# Preimage under $f$ of any closed set is closed.

Let $$f: S \to \mathbb{R}$$, where $$S \subset \mathbb{R}$$. Prove that the preimage under $$f$$ of any open set is open $$\implies$$ preimage under $$f$$ of any closed set is closed. My approach: Take $$U \subset \mathbb{R}$$ closed (ie $$U = [a, b]$$). Then $$U = (a, b) \cup$${$$a, b$$}$$\implies$$ By assumption $$f^{-1}(U \setminus$${$$a, b$$}$$)$$ is open in $$S$$ since $$U \setminus$${$$a, b$$} is open $$\implies$$ $$f^{-1}(U) \setminus f^{-1}($${$$a, b$$}$$)$$ is open in $$S$$ $$\implies$$ $$S \setminus \big(f^{-1}(U) \setminus f^{-1}($${$$a, b$$}$$) \big )$$ is closed in $$S$$ $$\implies \big(S \setminus (f^{-1}(U)\big) \cap \big (S\setminus f^{-1}($${$$a, b$$}$$)\big)$$ is closed in $$S$$.

I need to show that $$S \setminus f^{-1}(U)$$ is open in S. However I am not sure how to proceed after the last step above. Any help would greatly be appreciated.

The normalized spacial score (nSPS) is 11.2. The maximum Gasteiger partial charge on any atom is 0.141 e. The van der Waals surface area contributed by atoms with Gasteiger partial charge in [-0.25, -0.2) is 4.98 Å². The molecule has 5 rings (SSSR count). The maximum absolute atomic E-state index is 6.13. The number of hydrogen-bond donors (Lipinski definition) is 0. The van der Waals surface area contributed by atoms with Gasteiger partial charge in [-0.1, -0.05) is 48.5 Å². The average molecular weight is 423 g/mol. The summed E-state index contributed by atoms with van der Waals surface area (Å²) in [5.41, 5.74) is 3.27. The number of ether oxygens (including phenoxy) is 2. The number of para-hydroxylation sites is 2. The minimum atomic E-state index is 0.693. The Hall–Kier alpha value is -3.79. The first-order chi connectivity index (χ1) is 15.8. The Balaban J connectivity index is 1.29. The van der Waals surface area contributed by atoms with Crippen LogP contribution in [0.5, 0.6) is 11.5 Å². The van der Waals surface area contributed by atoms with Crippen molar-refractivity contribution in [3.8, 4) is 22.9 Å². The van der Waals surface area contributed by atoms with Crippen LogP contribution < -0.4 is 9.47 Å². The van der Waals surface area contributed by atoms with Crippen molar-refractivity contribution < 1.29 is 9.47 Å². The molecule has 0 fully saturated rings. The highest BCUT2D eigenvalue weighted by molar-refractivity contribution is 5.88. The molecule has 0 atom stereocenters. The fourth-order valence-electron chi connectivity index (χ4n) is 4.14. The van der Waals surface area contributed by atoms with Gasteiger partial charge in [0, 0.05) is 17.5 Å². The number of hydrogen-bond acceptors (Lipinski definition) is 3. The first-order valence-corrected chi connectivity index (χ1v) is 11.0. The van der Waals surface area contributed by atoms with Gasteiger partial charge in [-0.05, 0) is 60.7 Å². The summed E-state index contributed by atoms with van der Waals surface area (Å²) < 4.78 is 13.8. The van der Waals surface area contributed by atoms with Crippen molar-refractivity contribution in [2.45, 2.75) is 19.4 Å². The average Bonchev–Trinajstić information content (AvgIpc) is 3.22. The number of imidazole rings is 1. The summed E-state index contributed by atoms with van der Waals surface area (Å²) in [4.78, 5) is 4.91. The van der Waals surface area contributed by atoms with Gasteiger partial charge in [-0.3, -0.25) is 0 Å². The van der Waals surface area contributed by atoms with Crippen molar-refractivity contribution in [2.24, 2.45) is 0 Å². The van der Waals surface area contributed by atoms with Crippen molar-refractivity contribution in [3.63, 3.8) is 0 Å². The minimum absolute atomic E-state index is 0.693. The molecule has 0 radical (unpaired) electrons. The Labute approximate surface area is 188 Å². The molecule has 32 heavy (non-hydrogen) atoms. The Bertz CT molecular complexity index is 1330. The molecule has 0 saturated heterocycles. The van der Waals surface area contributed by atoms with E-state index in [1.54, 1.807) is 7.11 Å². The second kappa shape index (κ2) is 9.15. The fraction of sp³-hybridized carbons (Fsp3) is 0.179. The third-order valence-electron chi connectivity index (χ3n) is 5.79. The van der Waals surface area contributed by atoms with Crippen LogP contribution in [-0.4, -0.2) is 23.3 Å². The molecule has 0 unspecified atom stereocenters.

• " Take U⊂R closed (ie U=[a,b])" i.e. means "in other words" not "for example" a closed set need not be a closed interval. Nov 7, 2018 at 16:42

You are assuming that the only closed subsets of $$\mathbb R$$ are the intervals of the form $$[a,b]$$. That is wrong.
If $$U\subset\mathbb R$$ is closed, then $$\mathbb{R}\setminus U$$ is open. Furthermore, $$f^{-1}(\mathbb{R}\setminus U)=S\setminus f^{-1}(U)$$. Therefore, since $$f^{-1}(\mathbb{R}\setminus U)$$ is open, $$f^{-1}(U)$$ is closed.
• I see. Is there an example of a closed set in $\mathbb{R}$ not of the form $[a, b]$ so that I can visualize it? Nov 7, 2018 at 16:47
• $\{0,1\}$, for instance. Nov 7, 2018 at 16:48
• $(a,b)$ is open so $(a,b)^c = (-\infty,a]\cup [b,\infty)$ is another. But so is a set of point $\{a,b,c,d\}$ or $\mathbb Z$. or combos thereof. The set $\{\frac 1n|n\in \mathbb N\}\cup\{0\}$ is an interesting one. It's closed because in contains it's limit point $0$. But its also closed because $(-\infty,0)\cup [\cup_{n\in \mathbb N}(\frac 1{n+1},\frac 1n)]$ is open. Nov 7, 2018 at 17:00
• "$f^{-1}(\mathbb{R}\setminus U)=S\setminus f^{-1}(U)$" Perhaps the OP should be asked to prove this? Nov 7, 2018 at 17:02